New data about lipoprotein(a): A curious molecule or a causal cardiovascular risk factor? [Données nouvelles sur la lipoprotéine(a): Une curiosité biochimique ou un facteur de risque cardiovasculaire important?]
De Brouckere V.,Service de Medecine Interne |
Lienart F.,Service de Medecine Interne |
Ducobu J.,Medecine Interne |
Ducobu J.,University of Mons
Revue Medicale de Bruxelles | Year: 2010
Lipoprotein(a) is of interest to both basic researchers as well as to clinicians who are involved in the contribution of Lp(a) to cardiovascular risk profiles. The Lp(a) particle is a hybrid molecule consisting of a half part indistinguable from circulating LDL linked to the unique glycoprotein component apolipoprotein(a). Many epidemiological data indicate that elevated Lp(a) levels are an independent risk factor for vascular disease. Apo(a) is highly homologous to the fibrinolytic plasminogen containing many repeated kringle motifs similar to several of those found in the plasminogen molecule. The size of the kringle domain in apo(a) gives rise to Lp(a) isoforms heterogeneity which is a hallmark of this lipoprotein. The similarity between Lp(a) and plasminogen led to speculation of a bridging role for Lp(a) in atherosclerosis and thrombosis mechanisms based on the double structure of this lipoprotein. Moreover, there are specific properties that apo(a) confers to Lp(a) : this include the ability of Lp(a) to affect platelet function and to contribute to endothelial dysfunction. Recently, new data have revealed a potential role for Lp(a) in the elimination of oxidized phospholipids. Future areas of development in this field Include the role of apo(a) isoform size as a risk factor, the possible physiological roles of Lp(a), as well as recommendations for the best treatment of elevated Lp(a) in clinical practice.
Bradykinin mediated angioedema with ACE inhibitor in combination with immunosupressive agents [Angio-œdème bradykinique lors de l'association d'un inhibiteur de l'enzyme de conversion et d'un traitement immunosuppresseur]
Grandeau E.,Unite de Pharmacie Clinique Oncologique |
Turbelin A.,Reanimation Polyvalente |
Schmidt J.,Medecine Interne |
Gras-Champel V.,Center Regional Of Pharmacovigilance |
Chourbagi C.,Unite de Pharmacie Clinique Oncologique
Therapie | Year: 2014
We present a serious case of bradykinin mediated angioedema with upper airway disorders resulting from drug interaction between angiotensin-converting enzyme inhibitors and immunosuppressant agents. © 2014 Socié té Française de Pharmacologie et de Thérapeutique.
Morisset M.,Medecine Interne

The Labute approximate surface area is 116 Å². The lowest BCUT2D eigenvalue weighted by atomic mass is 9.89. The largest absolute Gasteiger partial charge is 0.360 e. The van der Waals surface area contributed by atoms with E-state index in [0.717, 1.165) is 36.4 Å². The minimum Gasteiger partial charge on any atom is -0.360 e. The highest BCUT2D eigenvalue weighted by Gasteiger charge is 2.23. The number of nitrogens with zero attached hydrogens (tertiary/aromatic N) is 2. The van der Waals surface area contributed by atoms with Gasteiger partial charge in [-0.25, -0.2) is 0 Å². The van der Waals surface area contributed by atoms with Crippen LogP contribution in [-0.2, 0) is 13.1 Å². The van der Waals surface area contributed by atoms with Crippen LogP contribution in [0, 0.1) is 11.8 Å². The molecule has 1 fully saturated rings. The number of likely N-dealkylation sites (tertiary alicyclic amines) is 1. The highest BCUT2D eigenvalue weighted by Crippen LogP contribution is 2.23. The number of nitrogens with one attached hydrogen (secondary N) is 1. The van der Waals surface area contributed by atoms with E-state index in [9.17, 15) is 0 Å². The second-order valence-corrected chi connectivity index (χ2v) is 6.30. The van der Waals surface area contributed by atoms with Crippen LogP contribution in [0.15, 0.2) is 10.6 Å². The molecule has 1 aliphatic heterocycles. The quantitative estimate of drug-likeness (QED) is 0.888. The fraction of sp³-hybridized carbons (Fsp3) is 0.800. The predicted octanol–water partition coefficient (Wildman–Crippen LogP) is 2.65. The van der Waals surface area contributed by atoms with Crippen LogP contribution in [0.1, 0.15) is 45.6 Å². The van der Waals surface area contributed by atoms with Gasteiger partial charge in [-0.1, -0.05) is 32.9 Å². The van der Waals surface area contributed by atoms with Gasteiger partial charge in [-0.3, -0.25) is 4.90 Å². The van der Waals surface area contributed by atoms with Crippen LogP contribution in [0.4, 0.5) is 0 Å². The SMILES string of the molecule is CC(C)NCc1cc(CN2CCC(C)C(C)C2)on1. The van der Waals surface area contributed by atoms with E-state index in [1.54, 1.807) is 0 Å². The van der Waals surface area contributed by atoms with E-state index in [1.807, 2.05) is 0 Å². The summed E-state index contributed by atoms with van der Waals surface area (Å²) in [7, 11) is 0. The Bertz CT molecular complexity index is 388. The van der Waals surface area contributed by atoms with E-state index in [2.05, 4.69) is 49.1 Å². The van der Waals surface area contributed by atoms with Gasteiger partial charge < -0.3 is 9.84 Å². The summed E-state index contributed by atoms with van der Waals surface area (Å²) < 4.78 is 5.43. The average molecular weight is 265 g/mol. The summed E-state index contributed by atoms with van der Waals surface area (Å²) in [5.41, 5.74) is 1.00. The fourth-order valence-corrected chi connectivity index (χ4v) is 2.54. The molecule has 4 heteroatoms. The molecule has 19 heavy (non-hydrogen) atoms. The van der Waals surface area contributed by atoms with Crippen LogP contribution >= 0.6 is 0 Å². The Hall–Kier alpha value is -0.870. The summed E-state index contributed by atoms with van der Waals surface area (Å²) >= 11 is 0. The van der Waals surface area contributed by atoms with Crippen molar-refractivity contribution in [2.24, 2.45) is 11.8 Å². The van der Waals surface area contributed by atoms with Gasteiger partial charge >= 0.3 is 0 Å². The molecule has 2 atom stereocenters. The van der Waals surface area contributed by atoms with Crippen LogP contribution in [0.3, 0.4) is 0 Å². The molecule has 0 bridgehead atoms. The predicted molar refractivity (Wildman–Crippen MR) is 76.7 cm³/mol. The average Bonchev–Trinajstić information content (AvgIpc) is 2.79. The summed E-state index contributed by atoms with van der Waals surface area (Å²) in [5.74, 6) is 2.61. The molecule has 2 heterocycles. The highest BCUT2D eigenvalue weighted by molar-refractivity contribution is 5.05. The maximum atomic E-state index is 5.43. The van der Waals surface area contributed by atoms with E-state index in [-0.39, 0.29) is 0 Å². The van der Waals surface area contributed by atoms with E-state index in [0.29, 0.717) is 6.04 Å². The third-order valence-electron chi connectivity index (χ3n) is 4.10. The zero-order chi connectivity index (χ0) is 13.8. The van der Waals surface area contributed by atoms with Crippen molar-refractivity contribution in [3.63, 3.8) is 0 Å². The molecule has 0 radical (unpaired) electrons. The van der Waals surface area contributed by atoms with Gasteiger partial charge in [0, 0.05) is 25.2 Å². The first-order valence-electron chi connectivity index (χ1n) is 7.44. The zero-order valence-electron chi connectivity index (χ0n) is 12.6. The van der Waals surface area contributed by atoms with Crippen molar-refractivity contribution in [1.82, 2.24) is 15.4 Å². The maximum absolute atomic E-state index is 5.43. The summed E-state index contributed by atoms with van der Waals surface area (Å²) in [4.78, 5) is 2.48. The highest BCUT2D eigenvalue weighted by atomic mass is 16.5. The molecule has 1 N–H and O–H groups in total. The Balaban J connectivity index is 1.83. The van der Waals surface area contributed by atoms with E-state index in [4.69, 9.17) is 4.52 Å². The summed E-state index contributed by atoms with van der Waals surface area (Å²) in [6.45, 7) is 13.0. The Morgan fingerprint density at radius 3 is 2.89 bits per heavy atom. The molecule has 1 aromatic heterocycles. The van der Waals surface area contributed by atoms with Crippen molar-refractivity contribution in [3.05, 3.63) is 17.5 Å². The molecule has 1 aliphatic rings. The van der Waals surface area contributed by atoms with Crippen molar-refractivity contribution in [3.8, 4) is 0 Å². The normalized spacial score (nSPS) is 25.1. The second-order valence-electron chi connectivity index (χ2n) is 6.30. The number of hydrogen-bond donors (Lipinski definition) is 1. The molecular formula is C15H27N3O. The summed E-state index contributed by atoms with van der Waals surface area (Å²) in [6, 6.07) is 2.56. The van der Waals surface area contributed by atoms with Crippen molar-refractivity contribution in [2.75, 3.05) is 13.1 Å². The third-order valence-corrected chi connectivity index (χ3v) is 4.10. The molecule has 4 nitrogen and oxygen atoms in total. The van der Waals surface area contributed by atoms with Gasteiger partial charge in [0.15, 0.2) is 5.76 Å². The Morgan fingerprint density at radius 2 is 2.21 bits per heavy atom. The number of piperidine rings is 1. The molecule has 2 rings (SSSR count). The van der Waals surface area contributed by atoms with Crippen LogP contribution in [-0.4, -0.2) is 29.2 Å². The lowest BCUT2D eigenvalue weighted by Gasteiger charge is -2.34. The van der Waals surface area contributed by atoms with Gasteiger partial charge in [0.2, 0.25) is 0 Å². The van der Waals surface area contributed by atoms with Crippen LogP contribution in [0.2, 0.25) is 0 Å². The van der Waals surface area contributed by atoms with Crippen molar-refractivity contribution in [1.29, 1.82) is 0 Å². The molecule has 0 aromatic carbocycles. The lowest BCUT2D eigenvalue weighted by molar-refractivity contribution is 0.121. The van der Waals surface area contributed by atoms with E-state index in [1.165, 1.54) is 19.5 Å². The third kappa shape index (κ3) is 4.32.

Revue Francaise d'Allergologie | Year: 2011
The recent increase in the number of clinical trials demonstrates progress in the treatment of food allergies and confirms the value of oral immunotherapy. This article aims to review recent advances in understanding the subject. © 2011 Elsevier Masson SAS.
Tremolieres F.,Medecine Interne
Medecine/Sciences | Year: 2010
Antibiotics have been a true miracle. Would it end in a nightmare? Possibly. Since 1941, the antibiotic treatment of bacterial infections has been a revolution. The golden age lasted half a century, a period during which infectious diseases were considered definitely defeated. And \although from the beginning some kind of bacterial resistance was observed, a strong long-lasting belief was that continuous innovation and invention of new molecules would keep providing a step ahead in the war waged between the human and microbes. For twenty years the resistances became each year a greater concern. Having first hit the hospital, they now affect the community. New effective antibiotics are scarce, and innovation once thought endless, stopped. Today, to escape the nightmare of a return to the pre-antibiotic era, we must find a way to curb the spread of resistant bacteria, change radically our irresponsible squander of antibiotics, and give ways to new treatments effective against future resistant pathogens. These topics are developed in the present paper dealing with the real risk that these 20th century wonder of the medical science, become an object of memory.
Khalifa P.,Medecine Interne |
Therapie | Year: 2013
Unfractionated heparin (UFH) and low-molecular-weight heparins (LMWH) are broadly used for the thromboprophylaxis during pregnancy. Long-term heparin therapy has raised concern about the risk of bone loss and osteoporotic fractures while pregnancy by itself favors osteoporosis. Experimental studies show a comparable effect of UFH and LMWH on bone formation while UFH has a more marked effect on bone resorption. Available clinical studies do not provide evidence of a difference between UFH and LMWH or among different LMWH on the bone risk. However, clinical studies show that bone loss observed with LMWH is not different from the physiological loss related to pregnancy, and osteoporotic fractures are associated with comorbiditiesor osteoporosis risk factors. LMWH represent the preferred alternative for thromboprophylaxis during pregnancy. © Société Française de Pharmacologie et de Thérapeutique.